In February and March, when SARS began to spread outside of Guangdong province, where it first infected humans in late 2002, the Chinese central government made a series of politically motivated decisions that allowed the disease to gain deadly footholds in Beijing and elsewhere. Several Chinese officials have told me that a consideration in covering up—or, as one put it, "not mentioning"—the disease was the timing of the plenum of the National People's Congress, which convened in March. The country's top law-making body was then rubber-stamping the selection of a new President, and an unseemly new infectious disease could have been seen as besmirching heaven's mandate. This was a political decision that cost human lives.
The World Health Organization (WHO) also played politics—as a U.N. body must—but in this case it was in the service of public health. The international laboratory network it established took the lead in identifying the infectious agent. Its communicable-diseases team issued travel advisories that forced governments to take the threat seriously. Local WHO offices forged high-level relations with public-health officials and used SARS to achieve a partial opening of China's health-care and scientific communities. The WHO's political savvy contributed to curtailing the first outbreak.
Ever since this case surfaced, Guangzhou health authorities have treated it as SARS. The hospital has isolated the patient. Clinicians have taken appropriate infection-control measures. Guangzhou hospitals are the most experienced in the world at treating SARS. Guangzhou laboratories, however, are not up to the same standards, and that has led to suspected lab contamination as a possible cause for the positive tests that initially suggested this was a SARS case. Some Guangdong officials interpret as disrespectful the WHO's unwillingness to confirm their labs' findings. The WHO, which has no laboratories of its own and relies on collaborating institutions, has been unclear as to why it is delaying its diagnosis. It is, however, acting as if it is the only organization in the world allowed to confirm a SARS case. At what point, though, will waiting for a WHO diagnosis cause a critical delay? The work of responding to individual cases and making diagnoses must ultimately be the responsibility of local governments.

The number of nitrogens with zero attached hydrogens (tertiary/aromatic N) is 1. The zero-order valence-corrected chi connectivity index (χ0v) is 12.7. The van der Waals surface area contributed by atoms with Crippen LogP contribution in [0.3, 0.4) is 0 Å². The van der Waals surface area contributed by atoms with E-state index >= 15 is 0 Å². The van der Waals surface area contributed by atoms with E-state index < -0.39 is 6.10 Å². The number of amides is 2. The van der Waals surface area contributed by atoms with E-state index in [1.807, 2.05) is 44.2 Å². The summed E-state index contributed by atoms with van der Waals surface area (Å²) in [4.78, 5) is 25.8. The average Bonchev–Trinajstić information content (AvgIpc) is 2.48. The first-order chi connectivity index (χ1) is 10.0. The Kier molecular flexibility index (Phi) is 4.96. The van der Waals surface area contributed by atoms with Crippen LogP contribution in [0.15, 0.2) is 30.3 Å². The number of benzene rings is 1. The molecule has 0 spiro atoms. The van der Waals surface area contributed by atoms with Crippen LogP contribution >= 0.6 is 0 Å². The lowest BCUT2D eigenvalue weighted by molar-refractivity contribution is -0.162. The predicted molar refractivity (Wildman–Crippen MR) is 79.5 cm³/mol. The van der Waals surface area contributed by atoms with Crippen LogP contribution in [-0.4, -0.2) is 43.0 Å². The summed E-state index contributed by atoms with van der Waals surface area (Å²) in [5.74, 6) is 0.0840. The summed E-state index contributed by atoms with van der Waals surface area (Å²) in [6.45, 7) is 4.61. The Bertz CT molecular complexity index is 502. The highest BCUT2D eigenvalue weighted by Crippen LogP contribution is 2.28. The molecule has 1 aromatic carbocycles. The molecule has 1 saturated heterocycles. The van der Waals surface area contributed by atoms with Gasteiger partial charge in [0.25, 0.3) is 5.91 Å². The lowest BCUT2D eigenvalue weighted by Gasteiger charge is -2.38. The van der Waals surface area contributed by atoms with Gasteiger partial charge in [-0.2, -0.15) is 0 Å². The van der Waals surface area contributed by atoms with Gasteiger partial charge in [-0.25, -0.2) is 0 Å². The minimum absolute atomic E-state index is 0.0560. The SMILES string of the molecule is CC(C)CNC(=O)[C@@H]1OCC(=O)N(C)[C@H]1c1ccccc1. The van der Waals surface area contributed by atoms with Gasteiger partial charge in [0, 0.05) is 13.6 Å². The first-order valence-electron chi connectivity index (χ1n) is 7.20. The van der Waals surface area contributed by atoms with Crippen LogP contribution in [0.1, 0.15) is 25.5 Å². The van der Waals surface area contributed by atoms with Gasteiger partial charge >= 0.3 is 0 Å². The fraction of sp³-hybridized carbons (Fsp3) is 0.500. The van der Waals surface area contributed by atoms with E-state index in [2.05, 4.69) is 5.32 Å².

Yet the implications of the current case are so troubling that the diagnosis has been taken out of local hands. Unlike the previous laboratory-based SARS infections in Taiwan and Singapore, the patient in this instance had no known contact with the virus. The pressing question is where did this infection come from? "If this is SARS," says Huang Wenjie, director of respiratory diseases at Guangzhou General Military Hospital, "that means it is out in the community, and this may be a seasonal disease." One that, in all likelihood, won't be eradicated any time soon. The WHO is awaiting another series of antibody tests and will probably confirm the case this week, in a joint press conference with the Ministry of Health, rather than leave it to the Guangdong health officials who have been working the case. That will be a matter of protocol—the WHO as an international organization believes it should appear with its counterparts at the national, rather than the local, level. Yet the ill will engendered among local Guangdong officials might make them less eager to collaborate with the WHO the next time a possible case appears. The importance of maintaining this relationship in Guangdong goes beyond SARS to include other agents that might cross the species barrier—possibly avian influenza or some other novel zoonotic disease. Local officials and the WHO have to maintain a warm dialogue. The world's health depends on it.